Bioinformatics Group,

Metaphorics LLC,

Santa Fe, New Mexico.

For pre-screening database searches, a fingerprint is considered only if it contains a prescribed bit pattern. Algebraically, if A is a query fingerprint and B a database fingerprint, if all the features of A appear in B then A&B == A (where "&" is the bitwise AND operator). This technique is typically used for superstructure searching. This use of fingerprints is most effective when no value's bits are a subset of another value's bits, and when each value typically has several/many bits set. For example, encoding a descriptor by all zeros, provides no ability to pre-screen a search for that value, and encoding a descriptor by all ones, leads to false drops on all queries over that descriptor column.

For similarity comparisons between fingerprints, several measures are commonly used including Hamming, Euclidean, Tanimoto and Tversky indices. In this article, we restrict ourselves to describing Hamming and Tanimoto suitable encodings. Hamming "distance" is defined as the number of bits that are different between two binary fingerprints, [A^B] (where "[x]" is the number of bits set in "x", and "^" is the bitwise XOR operator). The Tanimoto coefficient is defined as the number of bits in common between the two fingerprints divided by the bits set in either fingerprint, [A&B]/[A|B] (where "|" is the bitwise OR operator). To encode descriptors suitable for Hamming comparison, similar encodings should have similar bit patterns. Additionally for Tanimoto comparison all encodings should preferably have the same number of bits, with similar encodings sharing the same bits set.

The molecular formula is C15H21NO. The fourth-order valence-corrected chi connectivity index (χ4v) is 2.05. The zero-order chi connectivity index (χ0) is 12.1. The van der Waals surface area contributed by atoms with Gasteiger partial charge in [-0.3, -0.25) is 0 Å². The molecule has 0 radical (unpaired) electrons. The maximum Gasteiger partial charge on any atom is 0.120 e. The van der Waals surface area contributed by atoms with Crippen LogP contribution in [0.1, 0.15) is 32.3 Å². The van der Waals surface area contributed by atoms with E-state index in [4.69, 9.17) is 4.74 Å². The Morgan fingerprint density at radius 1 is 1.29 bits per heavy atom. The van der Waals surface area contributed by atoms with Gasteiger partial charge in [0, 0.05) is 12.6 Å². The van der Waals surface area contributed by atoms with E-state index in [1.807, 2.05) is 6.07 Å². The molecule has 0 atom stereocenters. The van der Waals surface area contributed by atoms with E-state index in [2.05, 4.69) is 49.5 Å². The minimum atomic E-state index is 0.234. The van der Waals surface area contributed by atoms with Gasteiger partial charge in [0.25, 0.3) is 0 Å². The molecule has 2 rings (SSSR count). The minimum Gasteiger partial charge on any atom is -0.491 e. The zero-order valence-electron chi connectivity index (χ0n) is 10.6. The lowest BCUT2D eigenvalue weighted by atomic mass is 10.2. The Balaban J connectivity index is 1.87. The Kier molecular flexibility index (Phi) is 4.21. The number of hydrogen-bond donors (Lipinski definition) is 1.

Perhaps the most useful corollary of the above idenities is that Hamming(A:B,C:D) = Hamming(A,C) + Hamming(B,D). This allows us to test for similarity over several descriptors simultaneously, potentially trading similarity of one with disimilarity of another. This trade-off may be customized by choosing encodings such the Hamming distance between any pair of related significant descriptors is higher than between any pair related by less significant descriptors.

One trivial way of achieving this without affecting the descriptor encodings, is to simply encode the more significant descriptors multiple times. Duplicating a subfingerprint twice effectively doubles the number of bits that are different in a similarity comparison, Hamming(A:A:B,C:C:D) = 2*Hamming(A,C) + Hamming(B,D). Although this method is effective typically it is possible to achieve the same result through changing the descriptor encodings.